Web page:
I retract the statement I made yesterday about it being my favorite day of the trip; I think today was even better, despite the fact that we didn’t get to bed until 1 AM (yawn) after shipping our bikes home on Amtrak.We ate breakfast at the Comfort Inn, packed our rental car, and drove about three miles to Carmel Cyclery where we had reserved bikes for today’s ride on the Monon Trail. Pat, the store owner, was extremely helpful and gave us valuable advice about connecting to the Yellow Cultural Heritage Trail to downtown Indianapolis. The store had a 50 foot map of the Monon Trail painted on the wall, and Pat walked us through each section pointing out the highlights. Our ride started about 9:45 AM. We rode about one mile north to the Carmel Farmer’s Market, checked our bikes at the free storage area (with claim tickets), and browsed through the booths selling local produce, baked goods, etc. Pat had suggested that we ask for Ron Carter, a Carmel Councilman who was instrumental in getting funding for the Indianapolis greenways, including the Monon Trail. We located Ron, introduced ourselves and shared some of our experiences on the Hall-of-Fame trails across the country. Joyce also asked his advice for publishing an article about our trips. Leaving the farmer’s market, we continued riding north through the upscale communities of Carmel and Westfiel to the end of the paved trail. These two communities have built shops, condos, and local businesses along the trail. There were also several art pieces on this route, including a life-sized sculpture of a father teaching his daughter to ride a bike (my personal favorite). After reaching the northern end of the Monon, we headed south toward downtown Indianapolis. In between neighborhoods, the trail passed through beautiful green wooded areas. The trail developers did an excellent job building tunnels and bridges bypassing busy intersections. The trail was extremely busy; bikers, joggers, walkers, and roller bladers rode both ways in a steady stream. After complaining about the lack of services on the Little Miami Trail, we were surprised by the abundance of restrooms, signage, and even bike maintenance stations (tools & air) on the Monon. Close to downtown, we passed by the Indiana State Fair (too bad we didn’t have time to take a ride on the Ferris Wheel 🙂 ). As we approached the southern end of the Monon, we could see the cityscape in the distance. We turned right onto the Cultural Heritage Trail and followed it for about 8 miles in a loop of downtown. In less than an hour, we rode by the Capitol, the Indiana War Memorial, Victory Field, Indiana State Museum, and Chase Tower. We witnessed a bike race through the downtown area, and I even caught a glimpse of the Indianapolis Speedway! However, the most scenic part of the Cultural Heritage Loop was the White River State Park. We rode our bikes down along the blue water, watched families in paddle boats, and ate a snack. Although the Cultural Heritage Trail was well marked and constructed with distinctive pavers, it still took both of us paying close attention to not miss the frequent turns leading us in a circle back to the Monon Trail. On our return trip to the bike shop, we decided to stop at the Indiana Blueberry store where we purchased a slice of pie to eat after completing the trail. We also stopped for lunch at La Piedad, an authentic Mexican restaurant recommended by locals buying produce at the blueberry store.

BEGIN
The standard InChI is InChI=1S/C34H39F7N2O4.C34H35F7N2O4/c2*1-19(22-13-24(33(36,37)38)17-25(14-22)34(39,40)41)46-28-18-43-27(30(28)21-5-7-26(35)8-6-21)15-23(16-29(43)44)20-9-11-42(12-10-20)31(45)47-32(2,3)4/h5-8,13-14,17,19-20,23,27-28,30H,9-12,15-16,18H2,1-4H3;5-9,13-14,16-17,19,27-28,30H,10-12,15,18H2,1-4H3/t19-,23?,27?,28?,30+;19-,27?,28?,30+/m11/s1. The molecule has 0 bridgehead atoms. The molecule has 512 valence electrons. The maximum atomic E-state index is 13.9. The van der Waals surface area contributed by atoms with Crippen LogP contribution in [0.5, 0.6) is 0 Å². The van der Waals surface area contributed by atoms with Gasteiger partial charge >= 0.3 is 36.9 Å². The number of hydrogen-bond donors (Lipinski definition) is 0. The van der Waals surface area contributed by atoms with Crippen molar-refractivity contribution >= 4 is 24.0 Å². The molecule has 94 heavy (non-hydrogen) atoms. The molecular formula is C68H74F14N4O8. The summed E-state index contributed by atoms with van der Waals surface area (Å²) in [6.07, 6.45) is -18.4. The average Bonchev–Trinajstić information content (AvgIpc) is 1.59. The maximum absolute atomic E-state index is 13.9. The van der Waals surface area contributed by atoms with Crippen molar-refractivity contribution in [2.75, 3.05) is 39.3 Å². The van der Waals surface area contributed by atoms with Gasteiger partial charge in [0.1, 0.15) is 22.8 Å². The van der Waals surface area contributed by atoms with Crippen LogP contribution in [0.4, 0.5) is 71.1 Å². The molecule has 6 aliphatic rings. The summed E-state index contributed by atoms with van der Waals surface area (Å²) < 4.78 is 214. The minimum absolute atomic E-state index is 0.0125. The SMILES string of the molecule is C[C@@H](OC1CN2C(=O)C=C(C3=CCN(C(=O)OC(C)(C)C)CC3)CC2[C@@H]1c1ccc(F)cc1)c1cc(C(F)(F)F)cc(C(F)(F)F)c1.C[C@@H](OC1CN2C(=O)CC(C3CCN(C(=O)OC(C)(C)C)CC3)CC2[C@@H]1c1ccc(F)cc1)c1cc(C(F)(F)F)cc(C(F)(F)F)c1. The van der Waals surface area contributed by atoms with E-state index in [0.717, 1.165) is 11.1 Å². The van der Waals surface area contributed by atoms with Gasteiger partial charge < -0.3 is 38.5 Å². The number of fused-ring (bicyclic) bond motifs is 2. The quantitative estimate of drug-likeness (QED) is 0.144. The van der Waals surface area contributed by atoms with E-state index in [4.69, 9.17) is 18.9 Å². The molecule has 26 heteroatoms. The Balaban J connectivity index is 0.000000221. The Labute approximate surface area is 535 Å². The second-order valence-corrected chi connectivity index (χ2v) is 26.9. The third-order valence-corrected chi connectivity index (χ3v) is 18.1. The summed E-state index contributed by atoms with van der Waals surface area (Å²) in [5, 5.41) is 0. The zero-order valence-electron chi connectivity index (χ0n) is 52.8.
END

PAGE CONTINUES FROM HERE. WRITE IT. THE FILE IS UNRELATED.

After lunch, we pedaled the remaining six miles (bringing today’s total to 41 miles) back to the Carmel Cyclery, returned our bikes, and drove to the airport. It’s sad that our trip is ending, but I look forward to planning our remaining two trips to the Southwest and Upper Midwest.
Carmel on Monon Trail
Bridge on Monon
White River State Park